A new report by the University of Maryland Center for Environmental Science (UMCES) looks at 40 case studies in the Chesapeake Bay watershed to determine which management practices have been most effective. According to the report, “New Insights: Science-based evidence of water quality improvements, challenges, and opportunities in the Chesapeake,” upgrading water resource recovery facilities, lowering vehicle and power plant emissions, and reducing runoff from farmland have been most effective at reducing sediment and nutrients.

The report compiles data collected and analyzed by Chesapeake Bay Program partners, including UMCES and the U.S. Geological Survey. According to the data, upgrades in wastewater treatment technologies have lowered the amount of nutrients flowing into the Potomac, Patuxent, and Back rivers, and in some areas have led to resurgence of underwater grasses. A decrease in power plant emissions across the mid-Atlantic has led to water quality improvements in nine watersheds in the Appalachian Mountains. Planting cover crops can keep nutrients out of groundwater, while managing manure and excluding cattle from waterways can keep nutrients and sediment out of rivers and streams.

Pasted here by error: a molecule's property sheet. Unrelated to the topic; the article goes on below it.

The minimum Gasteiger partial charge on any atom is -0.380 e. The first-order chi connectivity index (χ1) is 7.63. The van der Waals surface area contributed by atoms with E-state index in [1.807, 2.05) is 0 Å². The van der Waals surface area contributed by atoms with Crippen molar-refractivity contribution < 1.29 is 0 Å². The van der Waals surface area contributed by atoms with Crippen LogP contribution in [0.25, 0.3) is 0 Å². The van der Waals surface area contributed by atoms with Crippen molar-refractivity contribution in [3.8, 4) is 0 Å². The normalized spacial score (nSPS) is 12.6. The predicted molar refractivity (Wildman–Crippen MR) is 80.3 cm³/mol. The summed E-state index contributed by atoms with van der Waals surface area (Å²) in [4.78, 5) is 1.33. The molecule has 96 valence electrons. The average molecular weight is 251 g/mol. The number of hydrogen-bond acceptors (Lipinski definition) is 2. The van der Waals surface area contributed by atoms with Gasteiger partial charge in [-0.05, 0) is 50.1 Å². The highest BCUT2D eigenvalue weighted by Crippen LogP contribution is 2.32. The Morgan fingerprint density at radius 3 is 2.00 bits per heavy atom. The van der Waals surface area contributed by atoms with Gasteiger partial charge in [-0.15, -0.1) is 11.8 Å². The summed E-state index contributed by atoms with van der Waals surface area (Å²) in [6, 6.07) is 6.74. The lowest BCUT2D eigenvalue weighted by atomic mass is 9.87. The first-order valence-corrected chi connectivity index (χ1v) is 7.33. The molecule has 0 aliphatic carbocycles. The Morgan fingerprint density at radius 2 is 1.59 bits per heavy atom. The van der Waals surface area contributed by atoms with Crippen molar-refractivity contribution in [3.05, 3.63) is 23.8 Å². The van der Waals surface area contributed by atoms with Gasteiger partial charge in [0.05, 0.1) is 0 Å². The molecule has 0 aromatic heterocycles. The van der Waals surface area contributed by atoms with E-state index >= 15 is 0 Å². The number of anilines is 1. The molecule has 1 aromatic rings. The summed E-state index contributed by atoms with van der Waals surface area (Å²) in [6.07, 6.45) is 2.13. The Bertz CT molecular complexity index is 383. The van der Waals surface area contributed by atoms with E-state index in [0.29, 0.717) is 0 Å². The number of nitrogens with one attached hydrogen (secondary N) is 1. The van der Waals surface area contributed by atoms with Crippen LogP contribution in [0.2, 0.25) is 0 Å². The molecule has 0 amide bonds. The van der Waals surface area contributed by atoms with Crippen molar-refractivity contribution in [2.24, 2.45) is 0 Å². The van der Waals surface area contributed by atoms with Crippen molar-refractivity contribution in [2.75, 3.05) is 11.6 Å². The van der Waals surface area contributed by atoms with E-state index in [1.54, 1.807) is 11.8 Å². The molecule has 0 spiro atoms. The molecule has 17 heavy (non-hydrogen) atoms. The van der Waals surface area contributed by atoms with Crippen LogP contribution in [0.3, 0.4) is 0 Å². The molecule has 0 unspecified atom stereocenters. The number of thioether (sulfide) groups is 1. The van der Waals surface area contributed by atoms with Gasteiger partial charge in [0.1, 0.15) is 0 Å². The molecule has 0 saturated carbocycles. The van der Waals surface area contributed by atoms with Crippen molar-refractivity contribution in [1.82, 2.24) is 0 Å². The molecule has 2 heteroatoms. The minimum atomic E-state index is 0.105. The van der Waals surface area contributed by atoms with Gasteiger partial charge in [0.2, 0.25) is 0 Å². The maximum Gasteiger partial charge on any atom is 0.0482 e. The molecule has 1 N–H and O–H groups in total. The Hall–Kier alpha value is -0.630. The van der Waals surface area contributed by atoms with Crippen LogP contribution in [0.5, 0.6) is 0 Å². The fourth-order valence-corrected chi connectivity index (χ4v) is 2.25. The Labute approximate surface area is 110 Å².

However, increasing population, urbanization, and intensified agriculture are counteracting influences. Further challenges include lag times, which can delay the full benefits of best management practices. Lag times can vary based on the kind of restoration work completed and the distance between a restoration site and a nearby river or stream. The slow movement of groundwater from aquifers into local streams and the Chesapeake Bay also affects lag times.